FTK was always the slowest of the major computer forensic suites, but we made allowances for this because it indexed data at the start.  The payback for the time lost to processing was the speed with which FTK could perform indexed searches using its integrated DTSearch capabilities.  Those capabilities remain, but they're not the novelty they once were, and now they come at the price of unspeakably slower processing.  Not just s-l-o-w, but glacial--to the point where use of FTK will now be a luxury accorded only to those rare cases where time is of no consequence. 

Where the old version offered a lively, clear display of what FTK was doing during all that processing, the newest release offers incomprehensible data processing status bars.  Exactly what does it mean when, after 12 hours speant processing three drive images, two progress bars sit at 100% completion, (one stating 307/307, another 233/233) and a third shows no progress, reading 1033/3393329?  Will processing complete today, tomorrow or next week, and what accounts for the wait?  There's just no way to know, and the smart money is betting it'll crash first.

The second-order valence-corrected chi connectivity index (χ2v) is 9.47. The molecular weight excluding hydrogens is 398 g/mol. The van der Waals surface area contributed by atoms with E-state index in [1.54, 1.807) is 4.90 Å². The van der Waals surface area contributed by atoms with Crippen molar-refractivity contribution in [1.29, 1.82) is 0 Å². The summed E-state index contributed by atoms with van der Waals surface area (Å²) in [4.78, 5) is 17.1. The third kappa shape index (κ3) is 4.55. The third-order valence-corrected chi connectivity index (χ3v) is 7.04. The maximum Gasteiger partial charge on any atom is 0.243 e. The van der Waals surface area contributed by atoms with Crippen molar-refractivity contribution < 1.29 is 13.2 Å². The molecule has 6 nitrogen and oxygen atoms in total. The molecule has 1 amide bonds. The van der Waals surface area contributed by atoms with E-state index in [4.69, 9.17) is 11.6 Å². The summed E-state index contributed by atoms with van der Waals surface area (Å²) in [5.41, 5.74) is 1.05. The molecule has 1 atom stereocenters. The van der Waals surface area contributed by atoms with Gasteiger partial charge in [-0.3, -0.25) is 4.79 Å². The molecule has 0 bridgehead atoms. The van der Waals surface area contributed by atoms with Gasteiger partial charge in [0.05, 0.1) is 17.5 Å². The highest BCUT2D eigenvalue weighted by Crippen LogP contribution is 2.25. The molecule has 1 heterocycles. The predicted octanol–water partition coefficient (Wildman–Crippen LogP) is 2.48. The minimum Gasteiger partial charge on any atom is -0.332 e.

5. As life is short and FTK's delivery of useful data is not, I've had little opportunity to thoroughly vet new features.  Suffice to say, I'm underwhelmed.  One touted enhancement is, "instantaneous access to data while processing."   It's great...if your definition of "instantaneous" is not quite enough time to wash your car between request and response.  To me, it means that I shouldn't be able to slowly count to 57 between the time I click on a tab and the time the screen changes (and that's on a 3.4GHz machine with 3 GB of RAM).  I made it all the way to 82 when moving between tabs.